Exploiting Tragedy to Polish Up Camelot

In the last minutes of NBC's coverage of John F. Kennedy Jr.'s burial at sea Thursday, Tom Brokaw offered his personal thoughts on why this death means so much. "I came of age with John F. Kennedy. I was 20 years old the year that he was elected. It was a sea change in American life, in our politics, in our culture, in the way that we looked at life. Here was this large, very dynamic family, of extraordinary wealth but with an ability also to connect with the populist classes of America."

He continued: "I think many people in my generation believe that they would define our lives in terms of accomplishment and achievement and triumph." Brokaw said even the family somehow saw JFK Jr. as a cut above the rest, and "As I have been close witness to all the parts of the Kennedy family life over the years, this is the one I least expected, I must say."

For a media that discovered the Nielsen magic of celebrity deaths with Princess Diana in 1997, JFK Jr.'s missing plane already signaled an impending weeks-long feeding frenzy. But for a media also dominated by baby-boomers who were close witnesses or aspiring witnesses to the Kennedy family, the death of JFK Jr. also caused another episode of tragedy-induced amnesia. Their Kennedy family history accentuated the positive and eliminated the negative:

On July 19, Brokaw led the parade: "The life of the Kennedys is one of the great American sagas. Poor immigrants, the Kennedys and the Fitzgeralds came here in the mid-1800s escaping the potato famine of their native Irish soil. And from that humble arrival in Boston they built over the generations a dynasty of great wealth, political power and cultural impact unparalleled in their time. And, they paid a terrible price." Brokaw didn't have time to ruin the picture with explaining how the Kennedys got wealthy (bootlegging liquor during Prohibition).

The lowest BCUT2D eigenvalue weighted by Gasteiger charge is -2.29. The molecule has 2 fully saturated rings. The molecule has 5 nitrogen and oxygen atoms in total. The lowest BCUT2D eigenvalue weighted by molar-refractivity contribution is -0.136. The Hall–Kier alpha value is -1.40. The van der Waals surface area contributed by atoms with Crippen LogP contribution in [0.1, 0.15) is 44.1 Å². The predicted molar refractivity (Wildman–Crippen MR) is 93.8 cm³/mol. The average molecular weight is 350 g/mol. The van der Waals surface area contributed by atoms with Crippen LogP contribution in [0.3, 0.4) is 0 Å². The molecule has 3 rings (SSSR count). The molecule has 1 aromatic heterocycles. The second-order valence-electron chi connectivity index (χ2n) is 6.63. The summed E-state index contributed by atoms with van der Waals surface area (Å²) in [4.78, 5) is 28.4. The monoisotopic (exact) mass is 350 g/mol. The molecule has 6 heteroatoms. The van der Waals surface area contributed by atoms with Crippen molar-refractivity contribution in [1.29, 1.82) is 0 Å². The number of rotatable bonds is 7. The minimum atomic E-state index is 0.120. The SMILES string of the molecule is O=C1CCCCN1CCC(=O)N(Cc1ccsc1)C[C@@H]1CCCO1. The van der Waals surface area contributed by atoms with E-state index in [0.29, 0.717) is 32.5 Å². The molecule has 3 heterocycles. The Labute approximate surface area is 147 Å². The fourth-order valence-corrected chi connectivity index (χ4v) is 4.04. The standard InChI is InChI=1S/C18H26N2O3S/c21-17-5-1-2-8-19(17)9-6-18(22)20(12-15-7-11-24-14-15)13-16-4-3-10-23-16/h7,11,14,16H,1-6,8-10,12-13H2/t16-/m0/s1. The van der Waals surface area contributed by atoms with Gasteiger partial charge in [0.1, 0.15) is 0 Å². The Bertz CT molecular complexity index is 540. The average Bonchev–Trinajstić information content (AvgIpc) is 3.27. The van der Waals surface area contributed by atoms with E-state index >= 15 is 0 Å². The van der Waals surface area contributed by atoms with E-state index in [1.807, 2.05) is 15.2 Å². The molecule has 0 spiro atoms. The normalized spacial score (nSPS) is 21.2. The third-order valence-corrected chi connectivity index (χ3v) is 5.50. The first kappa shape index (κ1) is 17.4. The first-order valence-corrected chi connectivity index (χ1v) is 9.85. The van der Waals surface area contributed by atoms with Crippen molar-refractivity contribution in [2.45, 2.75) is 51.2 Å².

That night, Newsweek's Howard Fineman exclaimed on CNBC's Hardball: "I would say to conservatives out there, to Republicans, to anybody watching, whether they loved Ronald Reagan or Barry Goldwater or Franklin Roosevelt, whatever. What this family represents is the idea of heroism in politics." Fineman didn't discuss vote-buying or wiretapping Martin Luther King or Chappaquiddick.

In Time, essayist Roger Rosenblatt boldly declared the Kennedys "have forged and sustained a civilization before our eyes."

On Tuesday, CNN 's Chris Black displayed a generational bond on Late Edition Primetime: "The Kennedy legacy really endures. Senator Kennedy has been in the United States Senate for 36 years, and the baby boom generation, my generation, has a Lieutenant Governor in Maryland, Con- gressman Patrick Kennedy from Rhode Island, Joe Kennedy is not in Congress now, but everyone in Massachusetts will tell you that he'll probably be Governor of Massachusetts some day. So the legacy of values and a significant achievement has endured."

Later in that show, CNN's Jeff Greenfield added: "I think the massive national guilt that was felt about the fact that the President of the United States was murdered in broad daylight, kind of turned the Kennedys into this family that was taken into the national bosom." Or at least taken into the media's bosom. - Tim Graham